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Memories Of A Manuscript
by [?]

I was born in Indiana. That was several years ago, and I have since seen a good deal of the world. I was reading in a newspaper the other day of a new film which shows on the screen the innumerable adventures of a book in the making, from the time the manuscript is accepted to the point where the completed volume is delivered into the hands of the reader. And it struck me that the intimate life of a manuscript before it is accepted might be even more curious to the general public. The career of many an obscure manuscript, I reflected, doubtless is much more romantic than its character. I wonder why, I said, manuscripts have all been so uncommonly reticent concerning themselves. But manuscripts, one recollects, have sensitive natures; and their experiences, at least the experiences of those not born to a great name, could hardly be called flattering to their feelings. Indeed, manuscripts suffer much humiliation, doubtless little suspected of the world. And it requires a manuscript strong in the spirit of detachment to lay bare its heart.

My parent–manuscripts commonly have but one parent–bore me great love; indeed I think he loved me beyond everything else in the world. He was a young man apprenticed to the law, but he cared more for me, I think, than for his calling, which I suspect he decidedly neglected for my sake. I know that in his family he was held a rather disappointing young man; but his family did not know the fervour of his heart, or the tenacity of purpose of which he was capable. He toiled over my up-bringing for two years, and often and often into the very small hours. I think I was never altogether absent from his thoughts, even when he was abroad about his business or his pleasure. I was his first manuscript–his first, that is, that ever grew up. And though I know he was not ashamed but very proud of me, he attempted to keep my existence something of a secret. I could not but feel that as I developed I was a great happiness to him, and yet at times he would give way to black discouragement about me. I know that I have passages which caused him intense pain to bring about. Throughout the time of my growth my dear parent alternated between periods of high exultation and of keen torture. As time passed he became more and more completely absorbed in me. When my climax came into sight he fell to working upon me with exceeding fury, and in the construction of my climax it was plain that he wrestled with much agony–an agony, however, which seemed to be a kind of strange, mad joy.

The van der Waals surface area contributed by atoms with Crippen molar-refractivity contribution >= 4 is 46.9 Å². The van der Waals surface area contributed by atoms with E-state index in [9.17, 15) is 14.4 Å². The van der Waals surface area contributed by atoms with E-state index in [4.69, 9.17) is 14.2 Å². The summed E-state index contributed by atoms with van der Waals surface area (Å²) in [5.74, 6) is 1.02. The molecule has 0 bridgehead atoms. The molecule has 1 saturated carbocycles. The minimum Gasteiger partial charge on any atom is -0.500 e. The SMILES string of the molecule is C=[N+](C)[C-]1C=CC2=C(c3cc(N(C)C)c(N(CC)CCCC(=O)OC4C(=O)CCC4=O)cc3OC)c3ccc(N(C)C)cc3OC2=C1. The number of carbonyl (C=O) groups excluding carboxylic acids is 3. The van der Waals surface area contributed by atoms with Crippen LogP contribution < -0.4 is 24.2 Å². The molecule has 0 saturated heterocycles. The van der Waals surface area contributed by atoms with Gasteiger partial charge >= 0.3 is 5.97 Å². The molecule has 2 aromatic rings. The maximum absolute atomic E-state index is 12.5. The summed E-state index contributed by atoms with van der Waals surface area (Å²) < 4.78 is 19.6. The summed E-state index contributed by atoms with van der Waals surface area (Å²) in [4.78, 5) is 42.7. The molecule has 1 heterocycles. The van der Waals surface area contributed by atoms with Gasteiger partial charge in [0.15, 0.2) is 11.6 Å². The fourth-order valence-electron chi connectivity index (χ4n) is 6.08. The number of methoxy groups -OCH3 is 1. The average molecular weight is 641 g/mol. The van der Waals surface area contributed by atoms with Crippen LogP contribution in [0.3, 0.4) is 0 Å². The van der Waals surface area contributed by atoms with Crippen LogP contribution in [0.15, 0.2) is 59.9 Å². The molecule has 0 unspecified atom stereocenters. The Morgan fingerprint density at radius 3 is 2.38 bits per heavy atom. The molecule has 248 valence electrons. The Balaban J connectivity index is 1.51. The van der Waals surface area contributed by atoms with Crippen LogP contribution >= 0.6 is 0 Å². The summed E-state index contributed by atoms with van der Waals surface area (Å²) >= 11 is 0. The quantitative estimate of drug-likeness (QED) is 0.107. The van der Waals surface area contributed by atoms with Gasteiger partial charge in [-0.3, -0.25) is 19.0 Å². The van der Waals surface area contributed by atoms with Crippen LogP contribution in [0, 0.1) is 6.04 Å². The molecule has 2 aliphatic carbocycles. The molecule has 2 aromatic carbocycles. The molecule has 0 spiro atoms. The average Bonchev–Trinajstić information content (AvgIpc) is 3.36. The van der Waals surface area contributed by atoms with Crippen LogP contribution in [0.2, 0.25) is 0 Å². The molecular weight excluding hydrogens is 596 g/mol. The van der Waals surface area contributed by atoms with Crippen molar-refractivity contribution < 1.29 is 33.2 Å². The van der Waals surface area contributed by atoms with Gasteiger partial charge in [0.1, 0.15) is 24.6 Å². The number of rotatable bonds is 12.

And then one night (I remember a storm raged without) my parent came to me with a wild, yet happy, light on his face. He pounded at me harder than ever before; and at intervals paced the floor, up and down, up and down, like a man demented, throwing innumerable half-smoked cigarettes over everywhere. The wind blew, and the little frame house strained and groaned in its timbers. As he bent over me a face enwrapt, striking the keys with a quick, nervous touch, great tears started from my dear parent’s eyes. Then, it must have been near dawn and the little room hung and swayed in a golden fog of tobacco smoke, I knew that I was finished. My parent was bending over my last page like a six-day bicycle racer over his machine, when he straightened up, raising his hands, and drove his right fist into his left palm. “Done!” he cried, and started from his chair to pace the room in such a frenzy as I had never seen him in before. It was fully half an hour before his excitement abated, when he fell back into his chair, and smoked incessantly until the light of morning paled our lamp. At length I noticed he had ceased to smoke, his head gradually slipped backward, his eyes closed, and he slept. Thus I was born and brought up and grew to manuscript’s estate in a little Middle-Western town, on a rented typewriter.